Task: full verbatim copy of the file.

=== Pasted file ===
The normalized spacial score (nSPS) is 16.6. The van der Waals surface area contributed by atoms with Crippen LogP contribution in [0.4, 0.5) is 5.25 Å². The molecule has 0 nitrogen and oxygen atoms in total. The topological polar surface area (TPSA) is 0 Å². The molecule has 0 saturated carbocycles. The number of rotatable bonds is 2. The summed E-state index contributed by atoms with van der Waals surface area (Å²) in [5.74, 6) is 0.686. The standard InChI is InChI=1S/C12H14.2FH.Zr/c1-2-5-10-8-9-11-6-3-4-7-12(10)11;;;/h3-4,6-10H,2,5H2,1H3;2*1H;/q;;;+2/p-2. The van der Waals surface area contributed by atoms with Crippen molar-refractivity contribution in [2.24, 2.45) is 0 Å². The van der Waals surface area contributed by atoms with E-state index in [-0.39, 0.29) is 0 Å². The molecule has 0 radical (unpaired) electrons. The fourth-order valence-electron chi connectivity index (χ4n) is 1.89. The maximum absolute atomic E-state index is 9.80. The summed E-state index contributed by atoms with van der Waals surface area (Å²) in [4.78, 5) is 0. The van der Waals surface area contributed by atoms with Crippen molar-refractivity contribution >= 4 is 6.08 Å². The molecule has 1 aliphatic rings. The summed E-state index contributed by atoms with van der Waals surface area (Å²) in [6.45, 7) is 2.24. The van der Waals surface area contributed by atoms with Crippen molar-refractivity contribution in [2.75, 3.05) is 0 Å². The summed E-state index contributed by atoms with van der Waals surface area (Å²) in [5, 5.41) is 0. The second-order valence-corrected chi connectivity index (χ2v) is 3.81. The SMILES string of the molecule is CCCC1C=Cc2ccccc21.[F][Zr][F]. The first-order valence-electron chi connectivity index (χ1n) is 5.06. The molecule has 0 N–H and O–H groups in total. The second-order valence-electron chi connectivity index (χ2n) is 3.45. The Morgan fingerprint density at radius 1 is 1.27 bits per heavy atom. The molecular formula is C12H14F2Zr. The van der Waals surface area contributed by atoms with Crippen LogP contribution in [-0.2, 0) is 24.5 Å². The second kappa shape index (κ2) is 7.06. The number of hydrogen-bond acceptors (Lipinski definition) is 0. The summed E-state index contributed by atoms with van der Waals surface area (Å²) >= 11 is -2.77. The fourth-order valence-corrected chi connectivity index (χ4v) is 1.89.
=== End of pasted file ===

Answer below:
The normalized spacial score (nSPS) is 16.6. The van der Waals surface area contributed by atoms with Crippen LogP contribution in [0.4, 0.5) is 5.25 Å². The molecule has 0 nitrogen and oxygen atoms in total. The topological polar surface area (TPSA) is 0 Å². The molecule has 0 saturated carbocycles. The number of rotatable bonds is 2. The summed E-state index contributed by atoms with van der Waals surface area (Å²) in [5.74, 6) is 0.686. The standard InChI is InChI=1S/C12H14.2FH.Zr/c1-2-5-10-8-9-11-6-3-4-7-12(10)11;;;/h3-4,6-10H,2,5H2,1H3;2*1H;/q;;;+2/p-2. The van der Waals surface area contributed by atoms with Crippen molar-refractivity contribution in [2.24, 2.45) is 0 Å². The van der Waals surface area contributed by atoms with E-state index in [-0.39, 0.29) is 0 Å². The molecule has 0 radical (unpaired) electrons. The fourth-order valence-electron chi connectivity index (χ4n) is 1.89. The maximum absolute atomic E-state index is 9.80. The summed E-state index contributed by atoms with van der Waals surface area (Å²) in [4.78, 5) is 0. The van der Waals surface area contributed by atoms with Crippen molar-refractivity contribution >= 4 is 6.08 Å². The molecule has 1 aliphatic rings. The summed E-state index contributed by atoms with van der Waals surface area (Å²) in [6.45, 7) is 2.24. The van der Waals surface area contributed by atoms with Crippen molar-refractivity contribution in [2.75, 3.05) is 0 Å². The summed E-state index contributed by atoms with van der Waals surface area (Å²) in [5, 5.41) is 0. The second-order valence-corrected chi connectivity index (χ2v) is 3.81. The SMILES string of the molecule is CCCC1C=Cc2ccccc21.[F][Zr][F]. The first-order valence-electron chi connectivity index (χ1n) is 5.06. The molecule has 0 N–H and O–H groups in total. The second-order valence-electron chi connectivity index (χ2n) is 3.45. The Morgan fingerprint density at radius 1 is 1.27 bits per heavy atom. The molecular formula is C12H14F2Zr. The van der Waals surface area contributed by atoms with Crippen LogP contribution in [-0.2, 0) is 24.5 Å². The second kappa shape index (κ2) is 7.06. The number of hydrogen-bond acceptors (Lipinski definition) is 0. The summed E-state index contributed by atoms with van der Waals surface area (Å²) >= 11 is -2.77. The fourth-order valence-corrected chi connectivity index (χ4v) is 1.89.